Can you do DNA testing on a deceased father? The answer is “yes” but it is definitely worth discussing some other options before we discuss actually testing the deceased man. DNApaternity testing is highly accurate and this is generally irrelevant to whether the samples have been taken from an alleged father who is alive or dead.
Paternity Testing: Father Deceased
If the father is deceased and buried getting hold of DNA samples can be difficult. In such an instance the first option would be to test the father’s relatives to establish paternity, for example, an uncle or an aunt with a nephew or niece. If I wish to determine whether an alleged man is really my biological father but he is dead and buried, I can do a relationship DNA test with my father’s brother, my uncle. I will definitely have genes in common with my uncle which they would have inherited form my paternal grandparents. In fact, if both grandparents are available then you can also do a grandparentage DNA test. If you share enough common markers with your paternal grandparents or uncle/aunt, this means that the deceased alleged father is really your biological father.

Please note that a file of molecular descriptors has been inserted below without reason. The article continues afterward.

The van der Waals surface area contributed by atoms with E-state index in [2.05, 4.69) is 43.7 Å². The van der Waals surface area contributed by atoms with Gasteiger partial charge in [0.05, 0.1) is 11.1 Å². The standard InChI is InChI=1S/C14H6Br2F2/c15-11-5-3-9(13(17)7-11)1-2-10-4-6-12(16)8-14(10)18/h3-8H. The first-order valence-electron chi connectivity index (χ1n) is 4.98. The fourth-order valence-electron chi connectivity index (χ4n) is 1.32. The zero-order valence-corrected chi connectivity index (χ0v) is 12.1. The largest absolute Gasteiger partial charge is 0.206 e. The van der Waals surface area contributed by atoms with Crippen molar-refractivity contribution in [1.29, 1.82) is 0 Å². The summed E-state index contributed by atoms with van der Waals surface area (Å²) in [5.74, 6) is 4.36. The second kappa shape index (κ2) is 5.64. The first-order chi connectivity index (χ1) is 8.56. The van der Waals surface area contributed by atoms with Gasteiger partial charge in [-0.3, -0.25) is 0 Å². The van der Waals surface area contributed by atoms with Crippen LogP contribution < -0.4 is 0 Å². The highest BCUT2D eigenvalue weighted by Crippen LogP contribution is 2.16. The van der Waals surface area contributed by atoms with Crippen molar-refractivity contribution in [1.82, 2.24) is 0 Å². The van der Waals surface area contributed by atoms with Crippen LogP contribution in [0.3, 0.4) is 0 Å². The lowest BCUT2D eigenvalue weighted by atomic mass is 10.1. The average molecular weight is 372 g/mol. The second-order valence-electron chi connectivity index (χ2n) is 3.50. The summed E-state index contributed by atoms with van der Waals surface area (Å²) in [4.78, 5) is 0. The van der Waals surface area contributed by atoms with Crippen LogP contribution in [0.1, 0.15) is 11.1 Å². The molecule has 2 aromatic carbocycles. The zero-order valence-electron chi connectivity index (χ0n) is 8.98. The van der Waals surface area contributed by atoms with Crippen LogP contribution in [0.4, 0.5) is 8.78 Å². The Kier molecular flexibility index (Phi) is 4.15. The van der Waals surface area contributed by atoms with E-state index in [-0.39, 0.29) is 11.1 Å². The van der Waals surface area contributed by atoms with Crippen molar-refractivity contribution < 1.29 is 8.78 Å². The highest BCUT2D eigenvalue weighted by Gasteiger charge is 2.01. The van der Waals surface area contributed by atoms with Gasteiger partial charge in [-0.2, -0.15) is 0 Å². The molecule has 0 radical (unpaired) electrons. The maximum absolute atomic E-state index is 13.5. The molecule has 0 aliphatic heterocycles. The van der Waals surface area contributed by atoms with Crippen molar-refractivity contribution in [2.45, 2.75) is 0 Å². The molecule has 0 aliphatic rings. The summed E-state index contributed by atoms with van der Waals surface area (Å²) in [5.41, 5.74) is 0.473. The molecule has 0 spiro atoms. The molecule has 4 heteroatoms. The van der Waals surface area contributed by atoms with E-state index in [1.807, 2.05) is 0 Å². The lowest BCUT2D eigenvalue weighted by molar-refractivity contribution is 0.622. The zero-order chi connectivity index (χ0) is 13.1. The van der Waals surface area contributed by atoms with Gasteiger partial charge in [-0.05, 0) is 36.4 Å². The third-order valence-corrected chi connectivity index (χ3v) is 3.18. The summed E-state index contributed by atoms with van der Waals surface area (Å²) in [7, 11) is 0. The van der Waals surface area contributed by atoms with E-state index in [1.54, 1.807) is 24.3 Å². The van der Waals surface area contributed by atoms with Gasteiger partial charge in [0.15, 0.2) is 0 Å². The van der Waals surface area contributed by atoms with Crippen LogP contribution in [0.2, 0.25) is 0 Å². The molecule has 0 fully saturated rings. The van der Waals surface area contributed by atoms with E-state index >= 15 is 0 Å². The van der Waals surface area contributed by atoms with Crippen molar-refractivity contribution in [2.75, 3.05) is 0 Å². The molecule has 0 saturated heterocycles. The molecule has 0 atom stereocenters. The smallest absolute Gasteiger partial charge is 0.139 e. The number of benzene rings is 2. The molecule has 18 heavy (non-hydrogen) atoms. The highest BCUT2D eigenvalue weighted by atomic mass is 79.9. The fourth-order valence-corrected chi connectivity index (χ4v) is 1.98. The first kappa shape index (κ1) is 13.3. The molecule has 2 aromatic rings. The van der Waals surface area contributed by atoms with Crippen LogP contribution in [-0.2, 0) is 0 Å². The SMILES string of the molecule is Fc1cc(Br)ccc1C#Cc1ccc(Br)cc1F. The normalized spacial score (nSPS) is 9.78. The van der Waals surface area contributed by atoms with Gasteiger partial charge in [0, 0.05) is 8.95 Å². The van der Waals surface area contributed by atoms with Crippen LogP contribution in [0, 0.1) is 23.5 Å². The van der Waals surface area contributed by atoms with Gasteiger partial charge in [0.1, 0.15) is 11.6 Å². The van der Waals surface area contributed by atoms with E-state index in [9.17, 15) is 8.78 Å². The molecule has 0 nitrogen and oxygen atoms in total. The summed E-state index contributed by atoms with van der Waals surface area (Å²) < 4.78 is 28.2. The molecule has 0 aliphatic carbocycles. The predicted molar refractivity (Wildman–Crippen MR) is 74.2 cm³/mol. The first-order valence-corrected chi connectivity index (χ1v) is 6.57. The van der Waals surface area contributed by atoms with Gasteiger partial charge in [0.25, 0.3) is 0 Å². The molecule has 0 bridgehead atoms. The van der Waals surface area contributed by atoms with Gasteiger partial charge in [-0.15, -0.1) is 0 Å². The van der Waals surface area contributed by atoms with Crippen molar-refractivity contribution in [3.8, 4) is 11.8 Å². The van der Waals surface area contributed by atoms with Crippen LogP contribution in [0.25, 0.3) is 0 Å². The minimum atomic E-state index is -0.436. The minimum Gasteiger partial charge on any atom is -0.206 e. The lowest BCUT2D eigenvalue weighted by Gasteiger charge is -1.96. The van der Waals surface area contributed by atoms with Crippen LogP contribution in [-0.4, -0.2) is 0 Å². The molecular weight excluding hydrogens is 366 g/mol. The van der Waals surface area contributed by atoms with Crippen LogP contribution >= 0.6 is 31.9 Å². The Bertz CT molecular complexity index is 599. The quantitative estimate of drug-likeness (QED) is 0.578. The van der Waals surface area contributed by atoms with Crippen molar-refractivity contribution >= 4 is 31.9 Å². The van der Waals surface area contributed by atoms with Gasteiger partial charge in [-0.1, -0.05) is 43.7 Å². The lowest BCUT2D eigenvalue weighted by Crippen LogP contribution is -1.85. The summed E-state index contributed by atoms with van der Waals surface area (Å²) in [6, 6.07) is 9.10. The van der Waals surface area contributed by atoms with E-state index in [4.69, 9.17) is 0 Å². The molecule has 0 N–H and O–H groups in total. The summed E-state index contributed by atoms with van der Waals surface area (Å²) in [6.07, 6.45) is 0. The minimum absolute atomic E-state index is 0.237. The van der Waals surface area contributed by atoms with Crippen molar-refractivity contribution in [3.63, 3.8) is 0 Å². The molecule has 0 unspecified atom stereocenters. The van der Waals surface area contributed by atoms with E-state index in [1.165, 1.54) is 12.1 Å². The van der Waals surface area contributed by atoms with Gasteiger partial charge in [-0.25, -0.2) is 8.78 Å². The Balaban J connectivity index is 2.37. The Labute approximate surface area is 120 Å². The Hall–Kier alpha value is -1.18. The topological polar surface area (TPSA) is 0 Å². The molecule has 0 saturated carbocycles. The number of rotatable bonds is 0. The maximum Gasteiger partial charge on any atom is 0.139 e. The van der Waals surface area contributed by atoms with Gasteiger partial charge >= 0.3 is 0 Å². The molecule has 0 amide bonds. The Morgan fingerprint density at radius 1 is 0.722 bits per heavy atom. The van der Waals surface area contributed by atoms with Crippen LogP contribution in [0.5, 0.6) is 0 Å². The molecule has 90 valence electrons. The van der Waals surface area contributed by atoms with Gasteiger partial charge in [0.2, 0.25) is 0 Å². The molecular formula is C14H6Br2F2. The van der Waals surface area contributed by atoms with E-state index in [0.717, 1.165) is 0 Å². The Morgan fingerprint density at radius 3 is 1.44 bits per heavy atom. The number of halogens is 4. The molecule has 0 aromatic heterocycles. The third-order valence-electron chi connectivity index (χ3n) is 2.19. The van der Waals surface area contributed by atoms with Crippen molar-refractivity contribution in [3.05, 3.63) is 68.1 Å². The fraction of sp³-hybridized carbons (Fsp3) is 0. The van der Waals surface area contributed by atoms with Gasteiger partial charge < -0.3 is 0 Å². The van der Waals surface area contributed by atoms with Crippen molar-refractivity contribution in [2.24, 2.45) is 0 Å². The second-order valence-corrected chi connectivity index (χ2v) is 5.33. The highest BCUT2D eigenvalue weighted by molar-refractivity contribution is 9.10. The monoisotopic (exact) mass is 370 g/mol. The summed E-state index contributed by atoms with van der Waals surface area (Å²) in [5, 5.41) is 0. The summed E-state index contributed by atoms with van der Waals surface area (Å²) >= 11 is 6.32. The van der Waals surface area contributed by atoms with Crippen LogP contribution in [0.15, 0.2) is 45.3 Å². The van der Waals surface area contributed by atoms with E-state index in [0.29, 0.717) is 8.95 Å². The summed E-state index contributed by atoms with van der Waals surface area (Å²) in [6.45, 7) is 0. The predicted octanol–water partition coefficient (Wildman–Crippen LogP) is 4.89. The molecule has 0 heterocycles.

If both grandparents are available for testing then paternity can be determined more accurately; in fact, in such an instance, it is possible to recreate the DNA profile of the missing parent. If only one grandparent is available, then an aunt/uncle test (avuncular test) is the better choice.
Paternity DNA testing: Taking samples from the corpse
If the father has not been buried, then you can take certain specific samples from the corpse – click here to view a list of viable samples..
- Hair samples to do a hair DNA test
- Finger nail clipping
- Taking samples that may have belonged to the alleged dead father: a tooth brush, hair on a hair brush, stained clothing and a range of other samples may be viable.
If the alleged father has been buried:
First and foremost, you will need to get an exhumation and this can be very tedious as you need to go to court. If you cannot prove any relationship with the alleged father’s family or that your might have been fathered by the deceased man, it may even be impossible.
If the corpse can be exhumed, then a forensic pathologist can either take femur or humerus bone or teeth. In this case the costs can be very high.
DNA testing on a deceased father is thus possible to determine paternity. The best option is always to directly carry out a paternity DNA test with the father’s DNA sample.